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Criminal Cases

Dispositional Conferences

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The following is not legal advice but is for information only. Legal advice is when an attorney applies the law to a person's individual circumstances and advises them on their legal options or potential exposure to legal harm, which a web page clearly does not.


After a person has been arraigned (when they formally entered a plea for either a misdemeanor or a felony), things go quiet for a while in terms of court appearances. Then, often months later, a hearing called a dispositional conference is held.


Court rules require that a defendant normally appear in court when dispositional conferences are scheduled and not doing so risks an arrest warrant. Because of the pandemic, these can sometimes also be held remotely by Zoom even now (particularly in counties where there is a shortage of defense attorneys), and in some courts a defendant is not even required to appear remotely either.


While a defendant is normally expected to attend (remotely or in person), in fact these are informal conversations between the judge and both the prosecutor and defense attorney about how to 'resolve' a case and the defendant is out of the loop - only informed of any new offers (if they come) by their attorney. These are off the record and are very problematic for several reasons. At this point there has been no ability by your defense attorney to file any motions getting discovery that may be missing. That bakes in ineffective assistance of counsel by potentially encouraging a Guilty plea with what might appear to be a reasonable offer without knowing the full extent of the case against a defendant, not knowing a person's criminal history, and not having an ability to obtain any favorable evidence that might enable a client to make a different decision about whether to go to trial or make other legal arguments. The same rules also mean a defense attorney has been unable to even file a motion protecting a potential claim about an unconstitutional search or seizure or other violation. Worse still, defendants - via their attorney - have ONE DAY in which to file those motions by court rule and no such deadline exists for any government motion. These events are also, in effect, enforced plea negotiations which the American Bar Association regards as unethical for judges. However, they are routine in Maine.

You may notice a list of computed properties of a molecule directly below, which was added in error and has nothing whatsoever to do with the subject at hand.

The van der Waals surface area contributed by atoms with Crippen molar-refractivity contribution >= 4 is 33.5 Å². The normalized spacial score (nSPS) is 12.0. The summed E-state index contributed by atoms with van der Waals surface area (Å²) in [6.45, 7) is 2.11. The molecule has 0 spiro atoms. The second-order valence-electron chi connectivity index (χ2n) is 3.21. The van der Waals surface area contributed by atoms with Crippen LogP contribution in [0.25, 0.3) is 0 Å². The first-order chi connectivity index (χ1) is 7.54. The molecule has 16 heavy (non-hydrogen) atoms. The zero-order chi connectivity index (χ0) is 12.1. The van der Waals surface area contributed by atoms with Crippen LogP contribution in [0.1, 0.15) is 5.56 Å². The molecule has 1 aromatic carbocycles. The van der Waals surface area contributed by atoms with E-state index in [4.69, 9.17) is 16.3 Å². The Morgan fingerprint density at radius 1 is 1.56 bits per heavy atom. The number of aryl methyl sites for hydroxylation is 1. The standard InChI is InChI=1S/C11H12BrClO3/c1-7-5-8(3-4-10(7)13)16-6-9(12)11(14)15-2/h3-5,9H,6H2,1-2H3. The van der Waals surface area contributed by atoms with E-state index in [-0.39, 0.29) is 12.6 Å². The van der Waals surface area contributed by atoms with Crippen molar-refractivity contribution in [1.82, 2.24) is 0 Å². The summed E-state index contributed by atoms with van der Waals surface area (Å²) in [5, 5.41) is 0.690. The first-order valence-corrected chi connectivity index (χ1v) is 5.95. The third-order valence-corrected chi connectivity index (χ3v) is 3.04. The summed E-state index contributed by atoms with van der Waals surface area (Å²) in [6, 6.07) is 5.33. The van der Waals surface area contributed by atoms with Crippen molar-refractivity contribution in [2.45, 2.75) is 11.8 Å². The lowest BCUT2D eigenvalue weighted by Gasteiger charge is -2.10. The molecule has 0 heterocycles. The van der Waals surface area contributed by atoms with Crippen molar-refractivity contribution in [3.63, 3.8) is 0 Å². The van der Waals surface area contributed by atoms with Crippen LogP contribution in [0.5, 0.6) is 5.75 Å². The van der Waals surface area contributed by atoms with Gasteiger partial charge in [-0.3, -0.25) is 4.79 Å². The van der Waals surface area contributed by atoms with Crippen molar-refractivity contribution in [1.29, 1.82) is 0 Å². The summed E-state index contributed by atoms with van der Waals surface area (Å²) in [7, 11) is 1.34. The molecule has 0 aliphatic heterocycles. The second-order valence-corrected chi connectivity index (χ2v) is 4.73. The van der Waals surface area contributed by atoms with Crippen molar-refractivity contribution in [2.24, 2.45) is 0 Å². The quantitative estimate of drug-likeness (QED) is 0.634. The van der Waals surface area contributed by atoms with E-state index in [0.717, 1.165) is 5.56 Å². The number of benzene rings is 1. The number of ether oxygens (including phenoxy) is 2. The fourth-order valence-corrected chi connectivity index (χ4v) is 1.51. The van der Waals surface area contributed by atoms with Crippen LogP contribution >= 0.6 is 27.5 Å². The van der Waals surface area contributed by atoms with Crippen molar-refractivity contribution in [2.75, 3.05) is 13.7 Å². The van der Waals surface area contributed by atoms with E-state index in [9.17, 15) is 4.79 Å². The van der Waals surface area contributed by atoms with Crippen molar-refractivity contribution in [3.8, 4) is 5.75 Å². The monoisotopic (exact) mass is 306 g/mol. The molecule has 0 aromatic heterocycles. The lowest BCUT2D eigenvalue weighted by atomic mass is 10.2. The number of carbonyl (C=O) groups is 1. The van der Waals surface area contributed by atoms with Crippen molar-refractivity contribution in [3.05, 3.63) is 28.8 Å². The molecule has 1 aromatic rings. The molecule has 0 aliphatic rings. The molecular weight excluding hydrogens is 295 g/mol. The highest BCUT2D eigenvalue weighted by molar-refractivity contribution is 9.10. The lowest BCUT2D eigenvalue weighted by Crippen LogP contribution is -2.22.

So, a defendant is in the court (physically or on video remotely) only for the purpose of potentially accepting any plea offer made as a result of these off-the-record conversations. That's it. The whole process is part of a conveyor belt to conviction, designed to encourage Guilty pleas and not bother the court with pesky things like motions. Anyone charged with an offense should resist this pressure, even though it is immense.

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